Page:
Boral adopts new drone technology for quarry stockpile reporting
Boral Australia has used new technology to overcome COVID-19 obstacles, using a distributed drone network to undertake volumetric stock measurement at its quarries.
As part of its internal and external audit requirements, Boral must measure stockpiles on each of its quarries nationally, to account for the amount of stock on the ground.
This process has historically been done using an aircraft, however, due to restrictions on interstate travel due to COVID-19, this was not possible at most sites.
To solve the problem, Boral partnered with BIRDI – a company that uses a national network of local, fully licenced drone operators to capture stockpile data from quarries such as Widemere in NSW (featured in our video below) and then upload it to a dedicated team of volumetric measurement specialists for processing and reporting results.
Over two days, 50 local operators captured 57 sites using standardised methods to capture volumetric data and provide data on the stockpiles in six states and territories.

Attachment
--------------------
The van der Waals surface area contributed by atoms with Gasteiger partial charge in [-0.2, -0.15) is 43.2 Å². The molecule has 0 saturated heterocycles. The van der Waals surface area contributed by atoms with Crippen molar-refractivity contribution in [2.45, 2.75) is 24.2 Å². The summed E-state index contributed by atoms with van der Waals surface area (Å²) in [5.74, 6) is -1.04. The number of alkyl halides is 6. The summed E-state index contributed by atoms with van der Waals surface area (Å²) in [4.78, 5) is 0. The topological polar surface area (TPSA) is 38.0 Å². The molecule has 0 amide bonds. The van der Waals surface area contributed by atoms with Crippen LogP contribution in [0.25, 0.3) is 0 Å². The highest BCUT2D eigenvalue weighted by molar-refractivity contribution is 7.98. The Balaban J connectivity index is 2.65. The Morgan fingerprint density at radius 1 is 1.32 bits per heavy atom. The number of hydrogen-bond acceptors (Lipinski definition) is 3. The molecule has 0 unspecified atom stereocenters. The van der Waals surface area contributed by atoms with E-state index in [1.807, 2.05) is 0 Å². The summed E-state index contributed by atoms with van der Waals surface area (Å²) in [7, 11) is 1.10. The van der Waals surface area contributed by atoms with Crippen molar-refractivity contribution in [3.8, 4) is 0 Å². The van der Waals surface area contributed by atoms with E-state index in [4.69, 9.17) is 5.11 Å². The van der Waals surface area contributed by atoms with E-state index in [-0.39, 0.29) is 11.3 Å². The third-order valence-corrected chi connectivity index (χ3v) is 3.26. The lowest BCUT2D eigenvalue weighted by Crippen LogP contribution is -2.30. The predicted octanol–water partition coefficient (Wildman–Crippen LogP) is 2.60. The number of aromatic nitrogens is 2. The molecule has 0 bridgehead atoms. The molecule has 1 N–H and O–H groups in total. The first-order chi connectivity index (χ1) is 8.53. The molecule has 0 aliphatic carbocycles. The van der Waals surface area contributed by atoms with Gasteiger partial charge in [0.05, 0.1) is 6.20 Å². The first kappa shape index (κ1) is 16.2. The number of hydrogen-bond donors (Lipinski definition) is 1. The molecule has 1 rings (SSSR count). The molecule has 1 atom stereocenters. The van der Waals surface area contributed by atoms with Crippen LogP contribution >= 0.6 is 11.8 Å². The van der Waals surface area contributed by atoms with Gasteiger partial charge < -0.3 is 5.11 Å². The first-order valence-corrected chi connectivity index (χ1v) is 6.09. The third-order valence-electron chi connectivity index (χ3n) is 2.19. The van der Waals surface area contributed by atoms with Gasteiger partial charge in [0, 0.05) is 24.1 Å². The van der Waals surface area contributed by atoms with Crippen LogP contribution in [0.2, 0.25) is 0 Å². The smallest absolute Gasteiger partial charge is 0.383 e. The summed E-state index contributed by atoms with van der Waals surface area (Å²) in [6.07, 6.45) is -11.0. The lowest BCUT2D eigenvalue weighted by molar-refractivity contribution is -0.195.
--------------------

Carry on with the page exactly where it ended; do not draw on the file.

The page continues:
Shane Braddy, National Quarries General Manager for Boral Australia, said the integration of drone operations was a cost-effective way for Boral to complete the reporting and comply with the strict safety regulations during COVID-19.
“Recent advancements in capture technology and mapping software have resulted in increased accuracy for the purposes of volumetric assessments,” Mr Braddy said. “By leveraging this improved technology, we have been able to improve efficiency and reduce costs”.
The CEO of BIRDI, Sebastian Robertson, said in the current environment, it was important for any business to review every step of their operation to ensure the health and safety of everyone involved.
“Safety was the number one priority and was carefully considered in every step of the process,” Mr Robertson said.
“It was great to work with Boral and demonstrate the national reach and responsiveness of our network. The turnaround was swift and the collaborative nature of the engagement meant that output needs were clear from the start.”
Mr Braddy said by engaging BIRDI’s distributed network of more than 1,800 local operators, Boral was also able to support local employment across the country.
“Boral has always remained committed to supporting the local communities in which we operate,” he added.